But Hackworth and supporters of his proposal faced strong opposition from advocates of trans rights that had lined up to speak outside the meeting room at the state Capitol’s Pocahontas Building.
“This bill would open the state up to costly litigation for violating state and federal law that prohibits non-discrimination on the basis of gender identity,” said Breanna Diaz, legislative
counsel with the ACLU of Virginia. “Furthermore, trans students have the right to be supported for who they are, and to have full access and participation to everything schools have to offer. It is critical that we stand with transgender students and tell them that they have the right to thrive and to be authentically who they are,” Diaz said.
Allison Gilbreath, policy and programs director at Voices for Virginia’s Children, said that the VDOE model policies have already proven to work. “These policies help to create a positive and affirming environment for all students, and it shouldn’t matter if the student lives in Richmond City or in Southwest Virginia,” she said. “Eliminating the requirement for school boards to adopt these policies would not only harm trans students but also make educators and administrators’ jobs much more difficult.”
About 27% of students have increased their anxieties since the pandemic, and one in three children are currently struggling with their mental health, Gilbreath said. “These numbers are for the general population, and they are almost double for our transgender youth.”
Ryan Slevin, a former public school teacher and senior director of Learning & Development in Richmond, told the committee that transgender and nonbinary students, who are subjected to harsh and unsupportive school environments, are more likely to experience mental health struggles, including anxiety, depression and suicidality.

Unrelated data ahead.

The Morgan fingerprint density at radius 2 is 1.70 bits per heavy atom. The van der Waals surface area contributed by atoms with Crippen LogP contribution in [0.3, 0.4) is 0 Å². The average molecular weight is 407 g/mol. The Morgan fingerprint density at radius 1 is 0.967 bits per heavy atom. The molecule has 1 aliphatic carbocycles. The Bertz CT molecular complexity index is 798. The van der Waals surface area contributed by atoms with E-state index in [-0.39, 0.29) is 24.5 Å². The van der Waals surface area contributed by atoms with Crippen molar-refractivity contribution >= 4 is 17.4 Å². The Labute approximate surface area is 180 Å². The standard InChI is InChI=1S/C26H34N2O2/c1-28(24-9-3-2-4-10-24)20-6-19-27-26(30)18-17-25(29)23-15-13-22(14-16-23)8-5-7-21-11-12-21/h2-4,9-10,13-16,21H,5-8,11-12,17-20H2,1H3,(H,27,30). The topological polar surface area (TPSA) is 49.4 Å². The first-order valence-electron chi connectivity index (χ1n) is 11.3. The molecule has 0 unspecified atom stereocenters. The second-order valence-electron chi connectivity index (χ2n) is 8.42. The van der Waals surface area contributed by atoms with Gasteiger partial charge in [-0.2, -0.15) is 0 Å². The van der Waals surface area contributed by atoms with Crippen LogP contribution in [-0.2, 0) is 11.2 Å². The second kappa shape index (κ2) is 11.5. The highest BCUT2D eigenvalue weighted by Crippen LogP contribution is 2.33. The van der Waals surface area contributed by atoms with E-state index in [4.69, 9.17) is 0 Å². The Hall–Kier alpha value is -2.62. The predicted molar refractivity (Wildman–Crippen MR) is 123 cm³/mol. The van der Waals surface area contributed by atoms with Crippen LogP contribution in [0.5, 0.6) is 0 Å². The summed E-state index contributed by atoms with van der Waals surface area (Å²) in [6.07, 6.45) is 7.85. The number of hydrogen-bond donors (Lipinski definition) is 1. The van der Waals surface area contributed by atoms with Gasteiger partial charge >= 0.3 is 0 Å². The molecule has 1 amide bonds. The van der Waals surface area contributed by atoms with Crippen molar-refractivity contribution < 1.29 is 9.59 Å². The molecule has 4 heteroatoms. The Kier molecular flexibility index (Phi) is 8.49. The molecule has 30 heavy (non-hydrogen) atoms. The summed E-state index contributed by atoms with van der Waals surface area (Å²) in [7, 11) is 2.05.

“Trans-affirming policies literally save kids’ lives,” said Slevin, who has a 12-year old transgender child, Phoenix. “The VDOE model policies are designed to protect my child and to send a message to Phoenix that they deserve a safe place to learn and grow, and isn’t that what we want for our kids, for all children?” Slevin said.
Vee Lamneck, executive director of Equality Virginia, said that Hackworth’s bill is not just harmful to transgender students, but that it makes the jobs of school teachers and administrators harder and more difficult, because the VDOE policies were designed to help them implement Title IX of the federal Education Amendments of 1972, which protects people from discrimination based on sex in education programs.
“These model policies are nothing new. Every school is supposed to create a learning environment that is free from discrimination, and this guidance helps to provide that,” Lamneck said. “This guidance must continue to be adopted by school boards across the commonwealth so that students, no matter where they are, whether they are in Botetourt or Winchester, can access the same level of education and graduate on time with their peers.”
For state Sen. Ghazala Hashmi, D-Chesterfield County, the committee chair, Hackworth’s proposal struck a nerve. “We’ve heard some folks say that small communities that don’t want to adopt this policy shouldn’t have to do it, but trangender students live in small communities as well,” she said.
The VDOE guidelines are designed to affirm both state and federal guidelines to prevent discrimination and to create a safe and hospitable learning environment for every child, Hashmi said. “We put a lot of thought and a lot of work into crafting the policy, getting it supported and finally getting it past as we did last year. And I think we need more time to see it roll out effectively, to have our schools work to make sure they are supporting children.”
Hashmi said she was adamant that Virginia gives trans students – and all students – “the kind of support, nurturing and resources that they truly deserve.”